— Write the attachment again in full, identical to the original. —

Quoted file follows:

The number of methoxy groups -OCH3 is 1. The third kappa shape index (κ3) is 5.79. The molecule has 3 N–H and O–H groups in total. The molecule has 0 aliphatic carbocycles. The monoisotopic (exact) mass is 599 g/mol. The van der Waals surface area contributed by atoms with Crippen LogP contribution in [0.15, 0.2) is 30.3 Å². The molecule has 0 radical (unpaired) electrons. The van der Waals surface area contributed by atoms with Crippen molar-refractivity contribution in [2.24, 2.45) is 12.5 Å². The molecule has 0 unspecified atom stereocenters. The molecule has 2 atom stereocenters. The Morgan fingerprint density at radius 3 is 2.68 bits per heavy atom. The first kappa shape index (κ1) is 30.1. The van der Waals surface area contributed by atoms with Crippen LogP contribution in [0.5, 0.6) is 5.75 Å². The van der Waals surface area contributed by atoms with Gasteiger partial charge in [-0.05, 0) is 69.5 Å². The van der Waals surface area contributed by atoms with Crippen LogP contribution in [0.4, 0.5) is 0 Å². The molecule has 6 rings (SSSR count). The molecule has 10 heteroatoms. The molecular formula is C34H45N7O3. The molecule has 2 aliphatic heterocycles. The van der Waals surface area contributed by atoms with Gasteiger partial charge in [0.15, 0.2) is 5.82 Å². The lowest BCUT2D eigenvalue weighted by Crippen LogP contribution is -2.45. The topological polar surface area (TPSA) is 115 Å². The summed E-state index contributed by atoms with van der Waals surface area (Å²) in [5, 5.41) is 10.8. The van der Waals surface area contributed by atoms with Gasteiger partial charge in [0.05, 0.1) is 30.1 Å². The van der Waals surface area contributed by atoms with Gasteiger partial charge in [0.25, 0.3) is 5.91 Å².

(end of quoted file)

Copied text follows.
The number of methoxy groups -OCH3 is 1. The third kappa shape index (κ3) is 5.79. The molecule has 3 N–H and O–H groups in total. The molecule has 0 aliphatic carbocycles. The monoisotopic (exact) mass is 599 g/mol. The van der Waals surface area contributed by atoms with Crippen LogP contribution in [0.15, 0.2) is 30.3 Å². The molecule has 0 radical (unpaired) electrons. The van der Waals surface area contributed by atoms with Crippen molar-refractivity contribution in [2.24, 2.45) is 12.5 Å². The molecule has 0 unspecified atom stereocenters. The molecule has 2 atom stereocenters. The Morgan fingerprint density at radius 3 is 2.68 bits per heavy atom. The first kappa shape index (κ1) is 30.1. The van der Waals surface area contributed by atoms with Crippen LogP contribution in [0.5, 0.6) is 5.75 Å². The van der Waals surface area contributed by atoms with Gasteiger partial charge in [-0.05, 0) is 69.5 Å². The van der Waals surface area contributed by atoms with Crippen LogP contribution in [0.4, 0.5) is 0 Å². The molecule has 6 rings (SSSR count). The molecule has 10 heteroatoms. The molecular formula is C34H45N7O3. The molecule has 2 aliphatic heterocycles. The van der Waals surface area contributed by atoms with Gasteiger partial charge in [0.15, 0.2) is 5.82 Å². The lowest BCUT2D eigenvalue weighted by Crippen LogP contribution is -2.45. The topological polar surface area (TPSA) is 115 Å². The summed E-state index contributed by atoms with van der Waals surface area (Å²) in [5, 5.41) is 10.8. The van der Waals surface area contributed by atoms with Gasteiger partial charge in [0.05, 0.1) is 30.1 Å². The van der Waals surface area contributed by atoms with Gasteiger partial charge in [0.25, 0.3) is 5.91 Å².